That’s probably where I picked up my “blogging voice” from. And yes, Mark would write about his cousin from time to time. It’s funny, but at the time, Mark was better known in Rhode Island than Mandy was. Yes, Mandy Patinkin.Also known to most of us as Inigo Montoya. Yup. I bet you all started saying it. “My name is Inigo Montoya. You killed my father. Prepare to die.”

Mandy Patinkin is also famous among Model Railroaders. He’s a Lionel buff, but he was known to carry around John Allen’s 101 Track Plans book while filming movies and study it between takes.

So, I wonder – could I supplement my income by writing for the Providence journal a column, the way that Mark Patinkin used to?

I wonder.


Growing Up In Newport

Growing up in Newport was kind of odd in one sense. I mean, I walked past the spot where General Rochambeau surrendered to George Washington a million times! I don’t think I ever thought as I walked past it, “Hey! That’s a historical spot!”

Houses on lower Spring Street had those steps on them that went up one side and down the other. And of course, I’d walk up the steps and down them again instead of using the sidewalk… because I was a kid. You know, Washington walked past those steps.

Standing in the harbor, there was a recreation of the USS Rose, who actually took part fighting against America in that war.

Newport gets in your bones. There’s all that history there, a feeling, a vibe. While all of Rhode Island has a specific feel you can’t find anywhere else in the world, and you’re definitely aware in Rhode Island of history, Newport had a feel all its own. Especially with the truly bizarre history of Newport as you dig deeper.

While i aspire to owning a Rhode Island sized home in Exeter or Coventry where a one acre lot seems to be the status quo and 5 acre lots are common (there’s one for sale in Coventry with 95+ acres, and they’re throwing in the historic 1712 house on the lot for free) – I’d trade it all to live on Mill street in Newport, or perhaps Bull Street. Or any of the little houses lining the cliffs on Ocean Drive.

And I can say I was stupid enough to join the Midnight club in Newport – turning off the headlights on your car on Ocean Drive at midnight and driving based on memory and sound. No accidents, so I passed. Of course, an accident on Ocean Drive means going over the edge and landing in… the ocean, 30 feet below. That’s pretty stupid, but I’d say it’s probably the stupidestest thing I did as a teenager.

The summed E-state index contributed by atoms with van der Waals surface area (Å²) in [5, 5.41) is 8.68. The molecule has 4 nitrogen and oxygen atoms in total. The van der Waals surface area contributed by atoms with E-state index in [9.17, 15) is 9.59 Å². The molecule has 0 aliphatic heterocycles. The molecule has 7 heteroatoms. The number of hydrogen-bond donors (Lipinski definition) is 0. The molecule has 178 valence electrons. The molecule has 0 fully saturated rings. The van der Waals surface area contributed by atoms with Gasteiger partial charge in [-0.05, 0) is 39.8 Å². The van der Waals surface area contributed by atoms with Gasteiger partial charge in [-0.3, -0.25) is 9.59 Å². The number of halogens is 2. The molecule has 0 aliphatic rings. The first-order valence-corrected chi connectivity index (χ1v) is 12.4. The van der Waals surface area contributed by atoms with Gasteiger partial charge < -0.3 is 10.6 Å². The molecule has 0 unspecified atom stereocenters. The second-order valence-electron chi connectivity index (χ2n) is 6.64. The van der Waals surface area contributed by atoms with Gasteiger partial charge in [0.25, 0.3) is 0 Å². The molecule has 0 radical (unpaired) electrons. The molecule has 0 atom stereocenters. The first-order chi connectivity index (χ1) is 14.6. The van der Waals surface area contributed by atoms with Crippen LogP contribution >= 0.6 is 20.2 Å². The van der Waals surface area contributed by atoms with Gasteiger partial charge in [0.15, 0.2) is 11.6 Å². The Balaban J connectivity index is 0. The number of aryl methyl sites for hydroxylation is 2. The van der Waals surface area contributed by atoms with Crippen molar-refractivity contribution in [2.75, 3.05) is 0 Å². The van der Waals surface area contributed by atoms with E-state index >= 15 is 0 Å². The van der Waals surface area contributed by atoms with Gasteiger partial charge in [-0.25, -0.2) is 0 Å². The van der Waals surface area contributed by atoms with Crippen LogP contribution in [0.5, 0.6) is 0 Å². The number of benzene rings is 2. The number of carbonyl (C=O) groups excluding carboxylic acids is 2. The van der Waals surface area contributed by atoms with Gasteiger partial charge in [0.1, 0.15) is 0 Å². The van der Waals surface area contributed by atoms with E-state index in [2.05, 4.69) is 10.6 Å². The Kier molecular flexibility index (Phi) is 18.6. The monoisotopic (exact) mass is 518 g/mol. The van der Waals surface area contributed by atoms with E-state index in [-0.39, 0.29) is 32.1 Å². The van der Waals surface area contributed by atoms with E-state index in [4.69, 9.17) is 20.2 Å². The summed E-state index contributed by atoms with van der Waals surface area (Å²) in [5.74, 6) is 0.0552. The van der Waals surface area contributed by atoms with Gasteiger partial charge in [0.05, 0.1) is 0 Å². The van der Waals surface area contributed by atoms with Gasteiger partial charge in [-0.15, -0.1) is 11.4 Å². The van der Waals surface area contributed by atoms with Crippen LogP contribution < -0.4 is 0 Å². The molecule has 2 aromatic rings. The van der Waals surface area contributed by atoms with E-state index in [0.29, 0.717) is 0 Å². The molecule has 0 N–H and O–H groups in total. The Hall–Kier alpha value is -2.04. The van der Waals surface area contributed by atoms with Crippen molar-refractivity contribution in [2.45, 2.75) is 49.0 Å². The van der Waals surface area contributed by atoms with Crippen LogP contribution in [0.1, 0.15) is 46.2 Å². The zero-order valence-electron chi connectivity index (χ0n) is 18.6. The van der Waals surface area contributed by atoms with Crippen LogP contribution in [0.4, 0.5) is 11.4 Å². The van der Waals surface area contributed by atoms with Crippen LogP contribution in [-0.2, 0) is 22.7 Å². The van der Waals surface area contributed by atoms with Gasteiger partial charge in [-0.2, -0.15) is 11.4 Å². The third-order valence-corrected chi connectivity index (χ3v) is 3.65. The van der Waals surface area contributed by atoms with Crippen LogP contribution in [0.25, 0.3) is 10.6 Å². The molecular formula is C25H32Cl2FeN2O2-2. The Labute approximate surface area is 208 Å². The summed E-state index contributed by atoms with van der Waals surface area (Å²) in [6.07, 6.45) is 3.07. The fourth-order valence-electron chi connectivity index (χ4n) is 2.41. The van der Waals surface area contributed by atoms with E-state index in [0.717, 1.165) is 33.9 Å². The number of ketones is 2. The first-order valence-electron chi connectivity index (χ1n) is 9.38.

I’m so grateful I had the chance to spend my youth in Newport. I’m so grateful I’d spend hours walking around the city looking at it, instead of getting into the trouble most other kids my age got into.

The images, thoughts and feelings of growing up there couldn’t come from anywhere else, even if I’d grown up in Providence! What I experienced moving into a house with TWO stairways truly inspired me, and to this day drives me with enough atmosphere that I’d say I absolutely have no alternative than to be a writer.

Researching a Novel

Part of writing is that you often have to research. you can print things to PDF – I do that a lot. Another thing I’ve been doing is clipping things to Evernote.

The thing about saving things to PDF is that I can drag and drop the PDF’s to the research corkboard in Scrivener. You can also just clip it to Evernote, and you can actually just save the fragment you’re looking for.

Both systems have advantages. Because it always seems like there’s SOMETHING in every novel you stick in there that you don’t know about. People who know me are often amazed when I admit there’s gaps in my knowledge! Yes, I’ve learned (and can recall) a lot of facts about a lot of things.

I know a lot about Japanese swordfighting. I know a lot about Martial arts. I know a LITTLE about mountain climbing. now, see, that’s the kind of thing that creeps into your novels. I’m doomed that it’s going to happen. I know about freebase climbing, because it’s simple. Chalk your hands, grab a rock, put a foot up, and go that way (up).

I don’t know anything about crampons, carabiners, ropes, knots, or any of the other stuff. So i’m pretty much doomed to know that sooner or later there’s going to be a mountain lcimbing scene SOMEWHERE.

Boating. I know boats. They sit on water. If you’re lucky. Otherwise, they sink.

That’s it.